Some Aspects of the Normal Role of Neuromodulators in the Immune System
John Smythies
DOI: 10.4236/nm.2011.23035   PDF    HTML     6,926 Downloads   11,237 Views   Citations


This review covers recent advances in our knowledge of the role of a group of the most prominent neurotransmitters and neuromodulators in the field of the immune reactions of the body. The neurotransmitters and neuromodulators covered are the three catecholamines (epinephrine, noradrenaline and dopamine), serotonin, acetylcholine (both nicotinic and muscarinic functions), and histamine.

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J. Smythies, "Some Aspects of the Normal Role of Neuromodulators in the Immune System," Neuroscience and Medicine, Vol. 2 No. 3, 2011, pp. 275-281. doi: 10.4236/nm.2011.23035.

1. Introduction

Research over the last few years has revealed the rather unexpected range of the involvement of familiar neurotransmitters and neuromodulators in many cellular functions of the immune system. White blood cells (WBC) both synthesize and export neuromodulators, and bear receptors for neurotransmitters synthesized elsewhere on their plasma membranes. In the nervous system there are two main types of neurotransmission. 1) Those involving specific contacts mediated by boutons termineaux between axons and cell bodies (e.g. as in the glutamate, GABA and acetylcholine systems); and 2) non-specific volume transmission mediated by boutons-en-passage, that activate any of their specific receptors in the vicinity (e.g. as in the catecholamine and serotonin systems). In the immune system there are an instances of direct contacts between sympathetic and parasympathetic nerve terminals and immune cells. Much evidence from various fields has revealed multiple channels of communication between the brain and the immune system. The centrifugal neural pathway, by which the brain modulates immunity, the noradrenergic sympathetic innervation of the primary and secondary lymphoid organs plays a prominent role. In addition to the presence of betaand alpha-adrenergic receptors on different types of immunocompetent cells, histological studies have demonstrated direct contact between tyrosine-hydroxylase-positive nerve terminals and lymphocytes in the spleen and thymus [1]. This review will, however, focus on the large system of contacts between freely moving white cells and their target modulators/receptors mediated by volume transmission.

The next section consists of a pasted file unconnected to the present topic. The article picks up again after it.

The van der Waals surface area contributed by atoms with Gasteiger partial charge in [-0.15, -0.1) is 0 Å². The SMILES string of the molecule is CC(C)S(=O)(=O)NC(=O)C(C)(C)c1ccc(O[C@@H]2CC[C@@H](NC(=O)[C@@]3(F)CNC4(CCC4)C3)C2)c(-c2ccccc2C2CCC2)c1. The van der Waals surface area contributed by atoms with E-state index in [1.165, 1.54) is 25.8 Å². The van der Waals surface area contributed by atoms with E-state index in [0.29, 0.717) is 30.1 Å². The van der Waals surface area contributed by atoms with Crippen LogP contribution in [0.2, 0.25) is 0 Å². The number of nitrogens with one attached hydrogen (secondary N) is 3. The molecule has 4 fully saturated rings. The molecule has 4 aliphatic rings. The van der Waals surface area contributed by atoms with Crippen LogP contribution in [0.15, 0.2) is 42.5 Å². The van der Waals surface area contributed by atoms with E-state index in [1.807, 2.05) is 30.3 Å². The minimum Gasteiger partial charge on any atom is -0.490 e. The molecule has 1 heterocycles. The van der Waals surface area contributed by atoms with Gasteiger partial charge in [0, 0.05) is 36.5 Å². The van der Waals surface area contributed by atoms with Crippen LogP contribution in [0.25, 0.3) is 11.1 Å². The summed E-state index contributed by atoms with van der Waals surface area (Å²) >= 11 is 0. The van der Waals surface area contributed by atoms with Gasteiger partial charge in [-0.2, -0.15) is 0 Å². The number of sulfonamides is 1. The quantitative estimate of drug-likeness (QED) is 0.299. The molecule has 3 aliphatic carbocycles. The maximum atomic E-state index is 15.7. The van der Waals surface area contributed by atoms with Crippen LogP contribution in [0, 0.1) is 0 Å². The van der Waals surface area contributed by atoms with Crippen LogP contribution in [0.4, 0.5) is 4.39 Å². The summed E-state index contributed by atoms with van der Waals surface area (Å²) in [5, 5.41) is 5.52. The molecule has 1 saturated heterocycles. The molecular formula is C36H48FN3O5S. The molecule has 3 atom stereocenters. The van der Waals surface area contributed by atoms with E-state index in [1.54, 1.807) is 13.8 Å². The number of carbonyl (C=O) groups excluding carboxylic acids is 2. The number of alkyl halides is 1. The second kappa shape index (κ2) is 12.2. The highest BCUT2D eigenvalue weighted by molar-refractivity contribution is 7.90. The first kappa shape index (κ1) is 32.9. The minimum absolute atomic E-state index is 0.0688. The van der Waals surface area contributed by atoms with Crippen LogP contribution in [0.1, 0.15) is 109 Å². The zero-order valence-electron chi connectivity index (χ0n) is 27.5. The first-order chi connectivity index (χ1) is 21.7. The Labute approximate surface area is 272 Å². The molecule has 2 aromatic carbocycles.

2. Catecholamines

Catecholamines (E, NE and DA) are involved in white blood cell (WBC) activity in various ways.

1) WBCs carry on their external membranes CA receptors that respond to ambient levels of catecholamines. For example, anxiety raises blood levels of NE that stimulates reactive oxygen species (ROS) formation in monocytes [2]. This process is mediated by NF-kappaB [3]. A number of dopamine receptors (D 2-5) have been detected on WBC, particularly B cells and NK cells (high), neutrophils and eosinophils (moderate), and T-lymphocytes (low) [4]. Macrophages have both alpha 2 and beta 2-adrenergic receptors that exert a mutually antagonistic cross-feedback function on H2O2 and superoxide release [5]. Lymphocytes carry beta-2 adrenergic receptors [6]. Eosinophils carry beta-adrenergic receptors coupled to adenylate cyclase [7]. Lymphocytes have alpha and beta adrenergic receptors that modulate tritiated thymidine uptake [8].